Genna (Ethiopian Christmas)

Ethiopian Christmas (Genna) is celebrated on 7th of January every year, instead of the typical December 25th, which is celebrated by Christians all over the world. This is due to the fact that Ethiopians use a four millennia old Calendar known as the Coptic or Ge’ez Calendar. Ethiopia has preserved numerous festivals, cultures, dates and beliefs from being influenced by external powers/invaders.

Ethiopian Christmas or Genna holds a major significance within the Christian community for it is the day they received their saviour Lord Jesus Christ. Ethiopian Orthodox Tewahedo Church marks this day as one of the holiest of its festivals after Easter. There is a 43 days period of fasting and prayer before the Festival.

On the eve of Genna, which is the 6th, a midnight mass is gathered in churches all over the country.  People give thanks to their savior Jesus Christ and most of all rejoice and celebrate his birth.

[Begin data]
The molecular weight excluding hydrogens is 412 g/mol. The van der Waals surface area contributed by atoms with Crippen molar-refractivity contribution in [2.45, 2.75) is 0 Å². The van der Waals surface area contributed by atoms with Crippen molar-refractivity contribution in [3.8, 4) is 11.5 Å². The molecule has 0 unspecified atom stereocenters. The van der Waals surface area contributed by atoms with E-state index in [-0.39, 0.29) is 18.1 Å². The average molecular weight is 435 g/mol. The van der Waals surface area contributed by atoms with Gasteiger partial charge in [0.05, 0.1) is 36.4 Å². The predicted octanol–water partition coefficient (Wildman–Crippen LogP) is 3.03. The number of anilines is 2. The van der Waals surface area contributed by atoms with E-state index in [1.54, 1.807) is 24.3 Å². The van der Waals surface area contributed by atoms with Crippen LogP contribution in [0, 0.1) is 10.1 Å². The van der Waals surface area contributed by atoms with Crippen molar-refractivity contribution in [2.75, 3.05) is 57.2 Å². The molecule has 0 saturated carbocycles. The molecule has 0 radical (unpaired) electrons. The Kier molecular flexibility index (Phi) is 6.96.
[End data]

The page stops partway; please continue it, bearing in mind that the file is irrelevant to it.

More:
The atmosphere within the churches and the sentiment of people holding traditional candles (made out of wax) combined with the sounds of hymns and Ethiopian Orthodox Mezmur are so harmonious and delightful. A three hour-long sermon consisting of prayer, reciting and singing concludes before breaking the fast.

The most exuberant and spectacular assemblage of all Christmas church celebrations is known to be in the rock hewn church of Lalibela.  It is located in the Northern Highlands of Ethiopia. People living in towns and cities celebrate this delightful holiday in almost the same manner as the villagers